For enthusiasts of early banjo
Song from Kerr's Second Collection of Merry Melodies For The Violin - Glasgow Circa 1885. What does it mean? I don't know, just a title I guess. Major to minor this time. Ricethink.
From Wikipedia: "A variant of the straight jig was the "sand jig," performed as a series of shuffles and slides on a sand-strewn stage. The most prominent "sand jiggers" of the late 19th century were two women, both born in New York in 1855: Buffalo native Kitty O'Neil and her Manhattan-born rival Kitty Sharp. The form survived into the 20th century mainly among African-American tap dancers, including John Bubbles, Sammy Davis, Jr., Harriet Brown, Howard "Sandman" Sims and Gregory Hines."
"Kitty O'Neil's Champion - Jig" and "Kitty Sharpe's Champion - Jig" are both in Ryan's. I often wonder about the origins of tunes in Ryan's. Thanks to your post, Paul, I now have a little background for two more of the 1050 tunes. I think Ryan's was published in 1883. So those two tunes were likely less than 10 years old at the time.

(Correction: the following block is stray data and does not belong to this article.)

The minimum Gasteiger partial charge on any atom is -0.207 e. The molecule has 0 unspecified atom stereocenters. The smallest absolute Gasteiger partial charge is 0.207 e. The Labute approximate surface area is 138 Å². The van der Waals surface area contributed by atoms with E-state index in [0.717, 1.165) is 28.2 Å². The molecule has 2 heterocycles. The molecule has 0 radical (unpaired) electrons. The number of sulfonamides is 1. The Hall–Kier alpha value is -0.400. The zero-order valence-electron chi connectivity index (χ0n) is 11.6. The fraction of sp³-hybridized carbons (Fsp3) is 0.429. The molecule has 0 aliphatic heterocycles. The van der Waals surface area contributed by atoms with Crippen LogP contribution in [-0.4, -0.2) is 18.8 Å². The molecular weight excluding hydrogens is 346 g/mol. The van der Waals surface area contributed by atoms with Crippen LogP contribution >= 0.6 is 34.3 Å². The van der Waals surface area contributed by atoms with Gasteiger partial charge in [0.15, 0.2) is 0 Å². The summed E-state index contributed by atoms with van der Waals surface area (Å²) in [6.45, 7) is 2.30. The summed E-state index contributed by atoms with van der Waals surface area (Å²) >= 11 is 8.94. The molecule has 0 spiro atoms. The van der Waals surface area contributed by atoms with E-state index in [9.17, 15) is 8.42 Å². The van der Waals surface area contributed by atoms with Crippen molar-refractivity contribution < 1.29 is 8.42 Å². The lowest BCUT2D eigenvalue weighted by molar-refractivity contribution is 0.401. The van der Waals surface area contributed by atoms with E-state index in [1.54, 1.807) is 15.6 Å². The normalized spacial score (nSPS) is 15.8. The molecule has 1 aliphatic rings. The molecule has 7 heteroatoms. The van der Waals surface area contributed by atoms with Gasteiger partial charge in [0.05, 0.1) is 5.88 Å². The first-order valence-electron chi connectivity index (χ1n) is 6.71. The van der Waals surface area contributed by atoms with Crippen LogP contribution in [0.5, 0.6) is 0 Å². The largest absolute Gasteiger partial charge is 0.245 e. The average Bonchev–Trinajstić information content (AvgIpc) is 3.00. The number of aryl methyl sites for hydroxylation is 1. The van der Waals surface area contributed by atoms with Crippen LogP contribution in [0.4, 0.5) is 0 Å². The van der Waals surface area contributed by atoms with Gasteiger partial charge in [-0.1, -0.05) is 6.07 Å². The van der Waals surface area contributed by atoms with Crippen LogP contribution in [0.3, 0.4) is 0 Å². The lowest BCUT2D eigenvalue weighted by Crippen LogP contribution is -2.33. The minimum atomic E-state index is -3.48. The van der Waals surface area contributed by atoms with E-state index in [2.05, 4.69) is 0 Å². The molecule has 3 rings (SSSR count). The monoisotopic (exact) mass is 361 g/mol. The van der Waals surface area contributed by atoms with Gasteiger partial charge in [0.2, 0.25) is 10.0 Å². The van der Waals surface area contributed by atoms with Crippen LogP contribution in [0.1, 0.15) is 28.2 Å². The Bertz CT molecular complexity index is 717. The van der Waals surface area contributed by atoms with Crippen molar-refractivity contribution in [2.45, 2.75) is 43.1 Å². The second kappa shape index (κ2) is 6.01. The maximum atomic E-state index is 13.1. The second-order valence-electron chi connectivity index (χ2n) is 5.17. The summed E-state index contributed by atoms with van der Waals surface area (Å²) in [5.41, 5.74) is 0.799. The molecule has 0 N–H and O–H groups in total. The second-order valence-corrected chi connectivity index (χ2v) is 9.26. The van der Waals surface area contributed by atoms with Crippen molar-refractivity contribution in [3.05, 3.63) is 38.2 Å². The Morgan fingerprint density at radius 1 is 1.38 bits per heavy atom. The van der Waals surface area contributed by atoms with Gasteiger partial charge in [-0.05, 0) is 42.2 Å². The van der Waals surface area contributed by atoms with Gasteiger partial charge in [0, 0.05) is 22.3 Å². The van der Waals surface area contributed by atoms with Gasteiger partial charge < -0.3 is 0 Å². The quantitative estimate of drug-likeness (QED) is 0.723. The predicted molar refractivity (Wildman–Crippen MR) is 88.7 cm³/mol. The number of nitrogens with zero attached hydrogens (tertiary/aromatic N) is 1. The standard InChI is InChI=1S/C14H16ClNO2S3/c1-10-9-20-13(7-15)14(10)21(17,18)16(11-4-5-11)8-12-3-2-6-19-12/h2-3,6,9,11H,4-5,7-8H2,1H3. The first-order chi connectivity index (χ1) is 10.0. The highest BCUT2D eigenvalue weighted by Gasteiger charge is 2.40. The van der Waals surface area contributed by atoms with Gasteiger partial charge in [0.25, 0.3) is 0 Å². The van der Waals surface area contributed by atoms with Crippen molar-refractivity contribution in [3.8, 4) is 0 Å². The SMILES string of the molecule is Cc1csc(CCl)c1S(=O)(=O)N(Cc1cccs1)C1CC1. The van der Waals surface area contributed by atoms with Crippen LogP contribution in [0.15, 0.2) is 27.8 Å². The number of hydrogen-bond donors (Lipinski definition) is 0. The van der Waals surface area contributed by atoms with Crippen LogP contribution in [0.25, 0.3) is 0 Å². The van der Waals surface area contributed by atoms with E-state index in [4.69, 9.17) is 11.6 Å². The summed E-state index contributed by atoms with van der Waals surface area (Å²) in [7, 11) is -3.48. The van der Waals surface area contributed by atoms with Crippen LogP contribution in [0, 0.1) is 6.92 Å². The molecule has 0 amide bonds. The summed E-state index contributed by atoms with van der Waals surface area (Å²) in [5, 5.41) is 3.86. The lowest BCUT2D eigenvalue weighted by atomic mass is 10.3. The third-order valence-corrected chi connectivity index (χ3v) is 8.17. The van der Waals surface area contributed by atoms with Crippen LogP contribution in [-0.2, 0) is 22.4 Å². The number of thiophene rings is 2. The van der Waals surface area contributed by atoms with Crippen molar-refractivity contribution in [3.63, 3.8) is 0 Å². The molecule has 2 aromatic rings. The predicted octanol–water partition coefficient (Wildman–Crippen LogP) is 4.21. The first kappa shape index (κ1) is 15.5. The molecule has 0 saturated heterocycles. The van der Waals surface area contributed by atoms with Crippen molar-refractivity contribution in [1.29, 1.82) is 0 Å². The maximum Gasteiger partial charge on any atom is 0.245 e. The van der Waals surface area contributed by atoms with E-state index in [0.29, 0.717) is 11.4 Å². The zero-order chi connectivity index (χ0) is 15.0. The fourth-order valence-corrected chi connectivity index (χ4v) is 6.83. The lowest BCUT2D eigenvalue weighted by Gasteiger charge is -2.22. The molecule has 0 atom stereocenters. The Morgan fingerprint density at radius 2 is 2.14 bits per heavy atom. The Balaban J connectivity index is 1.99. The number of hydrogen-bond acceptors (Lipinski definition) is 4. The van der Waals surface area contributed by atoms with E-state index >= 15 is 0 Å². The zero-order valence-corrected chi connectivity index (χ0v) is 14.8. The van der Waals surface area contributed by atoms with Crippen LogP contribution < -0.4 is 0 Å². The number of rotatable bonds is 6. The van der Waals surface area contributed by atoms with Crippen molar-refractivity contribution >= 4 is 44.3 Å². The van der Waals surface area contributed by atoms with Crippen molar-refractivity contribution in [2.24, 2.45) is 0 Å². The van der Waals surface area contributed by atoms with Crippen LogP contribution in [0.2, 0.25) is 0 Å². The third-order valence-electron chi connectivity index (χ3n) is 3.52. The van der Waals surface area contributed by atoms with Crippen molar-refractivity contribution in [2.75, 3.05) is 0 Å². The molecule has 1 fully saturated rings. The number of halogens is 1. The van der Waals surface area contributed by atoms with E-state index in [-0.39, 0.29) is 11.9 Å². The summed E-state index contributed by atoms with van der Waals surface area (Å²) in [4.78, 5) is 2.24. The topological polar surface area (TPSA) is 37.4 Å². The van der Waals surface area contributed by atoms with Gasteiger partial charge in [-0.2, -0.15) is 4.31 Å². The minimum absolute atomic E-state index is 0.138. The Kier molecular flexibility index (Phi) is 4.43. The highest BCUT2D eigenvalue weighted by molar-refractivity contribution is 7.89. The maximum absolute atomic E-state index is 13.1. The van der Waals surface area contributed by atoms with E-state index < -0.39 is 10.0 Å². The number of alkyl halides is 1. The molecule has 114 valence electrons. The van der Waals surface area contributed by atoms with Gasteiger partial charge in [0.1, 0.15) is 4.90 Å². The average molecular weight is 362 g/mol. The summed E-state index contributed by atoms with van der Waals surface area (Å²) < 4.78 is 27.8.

I recall that Essence of Old Virginny ( Buckley 1860 ) was one of those also. ( Sand Jig )
Howe (1868) has a two part version of Kitty O'Neil, though they are close to the first two parts in Ryans.
Didn't even think to look there but that's interesting. I have 1867 for Howe's.
That would mean that if, indeed, Kitty O'Niel was born in 1855, she would have gained notoriety at least by the age to 12! and..............before....... https://en.wikipedia.org/wiki/Kitty_O%27Neil_(dancer)
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